A new Certified Financial Planner Board of Standards commission will reexamine the guidelines the board uses to accept applicants for the CFP designation as well as how CFP professionals should be sanctioned when failing to comply with its code of conduct.
The 15-member Commission on Sanctions and Fitness includes investor protection advocates, state securities regulators, and financial and wealth planning executives from across the industry. CFP Board CEO Kevin Keller called the new commission “fundamental” in strengthening enforcement protocols for implementing its Code of Ethics and Standards of Conduct, which went into effect last June after a multiyear development process.
“We very much appreciated the work that they will do to help ensure that our enforcement process remains credible to the public and fair to those whose conduct is being evaluated,” Keller said.
The commission will be reviewing the sanction guidelines that were established to assist the Disciplinary and Ethics Commission (DEC) when deciding how to punish CFP members who break the rules. The current guidelines list several “aggravating or mitigating factors” the DEC could take into account, including whether the professional had a prior sanction, whether they acknowledged the issues at stake and whether the Board found a pattern of misconduct.
The fitness standards apply to CFP applicants as well to “ensure that an individual’s prior conduct would not reflect adversely” on the reputation of the CFP certification; applicants would be immediately barred for felony convictions for “theft, embezzlement or other financially-based crimes,” as well as tax-related crimes, among other things. An applicant with two or more personal or business bankruptcies would be “presumed to be unacceptable” for acceptance, according to the standards.
In an interview with WealthManagement.com, Keller said it was best to see the review as the “third and final phase” of a total review of the Board’s enforcement process, beginning with the revised code of ethics and followed by last year’s overhaul of its procedural rules, with the DEC deciding on whatever sanctions it deemed appropriate.
“It was a bit controversial in the beginning, like sentencing guidelines; judges aren’t always thrilled about sentencing guidelines,” he said.
But he said the guidelines helped instill a system that was fair to certificants and credible to the public. Keller called the the commission's members “a broad cross selection” of industry participants, including both CFP and non-CFP professionals, and stressed the value in attracting members with different business and compensation models.
“It was important for us to have public member representation, to have regulators,” he said. “Not that we’re a regulator, but we are committed to enforcing our standards.”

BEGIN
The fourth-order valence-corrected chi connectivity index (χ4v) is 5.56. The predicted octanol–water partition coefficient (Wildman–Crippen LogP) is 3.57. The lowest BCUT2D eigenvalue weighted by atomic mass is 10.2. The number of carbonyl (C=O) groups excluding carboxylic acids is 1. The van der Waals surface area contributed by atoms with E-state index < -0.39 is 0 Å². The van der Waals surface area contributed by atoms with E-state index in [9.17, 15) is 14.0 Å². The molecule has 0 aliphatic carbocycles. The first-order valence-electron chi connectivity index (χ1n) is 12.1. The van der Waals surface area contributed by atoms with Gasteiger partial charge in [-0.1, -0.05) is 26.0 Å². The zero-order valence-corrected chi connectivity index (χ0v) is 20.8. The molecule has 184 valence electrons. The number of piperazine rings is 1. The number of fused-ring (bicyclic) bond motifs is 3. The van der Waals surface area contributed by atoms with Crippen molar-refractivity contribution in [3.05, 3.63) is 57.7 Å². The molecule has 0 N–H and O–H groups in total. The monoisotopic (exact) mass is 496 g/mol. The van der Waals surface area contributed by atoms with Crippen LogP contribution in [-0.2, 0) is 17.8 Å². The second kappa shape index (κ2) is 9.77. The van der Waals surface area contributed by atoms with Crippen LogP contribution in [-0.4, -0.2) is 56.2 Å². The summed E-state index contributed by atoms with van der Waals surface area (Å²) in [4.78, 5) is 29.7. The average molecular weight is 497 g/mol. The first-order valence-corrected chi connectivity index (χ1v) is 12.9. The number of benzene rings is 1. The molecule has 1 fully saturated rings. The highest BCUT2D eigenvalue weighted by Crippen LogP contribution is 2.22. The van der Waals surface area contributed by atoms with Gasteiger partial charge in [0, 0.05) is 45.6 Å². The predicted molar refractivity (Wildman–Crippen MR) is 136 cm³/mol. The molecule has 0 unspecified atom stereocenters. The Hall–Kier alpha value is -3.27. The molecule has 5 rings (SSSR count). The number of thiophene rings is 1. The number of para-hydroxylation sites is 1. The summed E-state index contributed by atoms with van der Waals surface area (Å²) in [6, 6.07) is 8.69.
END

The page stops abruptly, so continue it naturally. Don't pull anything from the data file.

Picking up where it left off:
In a Twitter thread today, XYPN co-founder Michael Kitces commended the Board on the commission, saying it consisted of many “serious names.” While Kitces noted that the Board could only go as far as revoking its certification from a professional (and cannot bar individuals from the industry), it does publicly announce many of its sanctions, which could have a large impact in a “Google-searchable world.”
“In practice, the Disciplinary and Ethics Commission can still take into account mitigating and aggravating factors before doling out a punishment. So the sanction guidelines are guidelines, not prescribed punishments. Still, they're REALLY important to set the scope,” he wrote. “And with the new Standards of Conduct, the CFP Board and its DEC will soon face a new wave of potential enforcement cases for ‘CFP fiduciary violations.’ Which can vary greatly in impact (from failure-to-disclose to bad advice to fraud). So new guidelines are definitely needed.”
After the commission develops recommendations with input from the public and financial planners, it’ll release proposed revisions for one or more comment rounds before the final revisions are released (due to the size of the task, Keller expected the full process may take until 2022). The next step for the Board will be to host two virtual forums on Feb. 18.
Among the commission’s members are Andrea Seidt, the Ohio Securities Commissioner at the state’s Department of Commerce and chair of the North American Securities Administrators Association’s Regulation Best Interest Implementation Committee, and Elizabeth Jeter Hrubala, the president and owner of Jeter Hrubala Wealth Strategies. The commission also includes Envestnet MoneyGuide COO Joseph Miller, Demetra Sullivan, a vice president at Schwab, and Jeffrey Weekes, a vice president and financial advisor at Morgan Stanley.